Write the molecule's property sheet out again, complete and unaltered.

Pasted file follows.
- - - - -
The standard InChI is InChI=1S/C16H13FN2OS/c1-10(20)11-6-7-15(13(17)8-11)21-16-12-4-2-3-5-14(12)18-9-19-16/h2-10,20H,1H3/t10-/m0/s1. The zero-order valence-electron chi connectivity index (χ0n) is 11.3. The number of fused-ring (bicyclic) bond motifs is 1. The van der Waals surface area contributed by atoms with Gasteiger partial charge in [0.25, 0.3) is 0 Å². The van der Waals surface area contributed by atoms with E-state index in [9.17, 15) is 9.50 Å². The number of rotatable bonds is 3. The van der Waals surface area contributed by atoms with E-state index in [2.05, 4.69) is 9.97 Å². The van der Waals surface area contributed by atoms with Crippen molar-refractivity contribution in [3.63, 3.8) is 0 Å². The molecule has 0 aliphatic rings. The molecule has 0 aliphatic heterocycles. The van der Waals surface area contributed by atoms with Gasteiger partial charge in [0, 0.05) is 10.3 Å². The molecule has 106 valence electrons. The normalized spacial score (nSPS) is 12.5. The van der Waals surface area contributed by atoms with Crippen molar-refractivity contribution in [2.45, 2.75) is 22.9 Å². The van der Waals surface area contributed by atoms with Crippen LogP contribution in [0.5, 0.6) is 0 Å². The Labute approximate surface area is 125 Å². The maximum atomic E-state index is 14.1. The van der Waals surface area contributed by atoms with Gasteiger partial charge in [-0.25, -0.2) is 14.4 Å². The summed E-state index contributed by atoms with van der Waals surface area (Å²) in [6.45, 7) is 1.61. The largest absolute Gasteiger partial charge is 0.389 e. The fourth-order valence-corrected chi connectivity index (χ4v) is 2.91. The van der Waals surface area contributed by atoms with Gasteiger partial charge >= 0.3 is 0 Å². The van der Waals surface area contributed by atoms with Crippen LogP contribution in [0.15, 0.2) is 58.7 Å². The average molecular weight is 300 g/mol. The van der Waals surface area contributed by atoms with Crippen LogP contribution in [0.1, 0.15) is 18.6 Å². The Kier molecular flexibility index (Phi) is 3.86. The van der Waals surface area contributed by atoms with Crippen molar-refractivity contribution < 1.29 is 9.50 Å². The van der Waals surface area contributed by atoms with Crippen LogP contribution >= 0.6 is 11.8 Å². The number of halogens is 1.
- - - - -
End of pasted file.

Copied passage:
The standard InChI is InChI=1S/C16H13FN2OS/c1-10(20)11-6-7-15(13(17)8-11)21-16-12-4-2-3-5-14(12)18-9-19-16/h2-10,20H,1H3/t10-/m0/s1. The zero-order valence-electron chi connectivity index (χ0n) is 11.3. The number of fused-ring (bicyclic) bond motifs is 1. The van der Waals surface area contributed by atoms with Gasteiger partial charge in [0.25, 0.3) is 0 Å². The van der Waals surface area contributed by atoms with E-state index in [9.17, 15) is 9.50 Å². The number of rotatable bonds is 3. The van der Waals surface area contributed by atoms with E-state index in [2.05, 4.69) is 9.97 Å². The van der Waals surface area contributed by atoms with Crippen molar-refractivity contribution in [3.63, 3.8) is 0 Å². The molecule has 0 aliphatic rings. The molecule has 0 aliphatic heterocycles. The van der Waals surface area contributed by atoms with Gasteiger partial charge in [0, 0.05) is 10.3 Å². The molecule has 106 valence electrons. The normalized spacial score (nSPS) is 12.5. The van der Waals surface area contributed by atoms with Crippen molar-refractivity contribution in [2.45, 2.75) is 22.9 Å². The van der Waals surface area contributed by atoms with Crippen LogP contribution in [0.5, 0.6) is 0 Å². The Labute approximate surface area is 125 Å². The maximum atomic E-state index is 14.1. The van der Waals surface area contributed by atoms with Gasteiger partial charge in [-0.25, -0.2) is 14.4 Å². The summed E-state index contributed by atoms with van der Waals surface area (Å²) in [6.45, 7) is 1.61. The largest absolute Gasteiger partial charge is 0.389 e. The fourth-order valence-corrected chi connectivity index (χ4v) is 2.91. The van der Waals surface area contributed by atoms with Gasteiger partial charge >= 0.3 is 0 Å². The van der Waals surface area contributed by atoms with Crippen LogP contribution in [0.15, 0.2) is 58.7 Å². The average molecular weight is 300 g/mol. The van der Waals surface area contributed by atoms with Crippen LogP contribution in [0.1, 0.15) is 18.6 Å². The Kier molecular flexibility index (Phi) is 3.86. The van der Waals surface area contributed by atoms with Crippen molar-refractivity contribution < 1.29 is 9.50 Å². The van der Waals surface area contributed by atoms with Crippen LogP contribution >= 0.6 is 11.8 Å². The number of halogens is 1.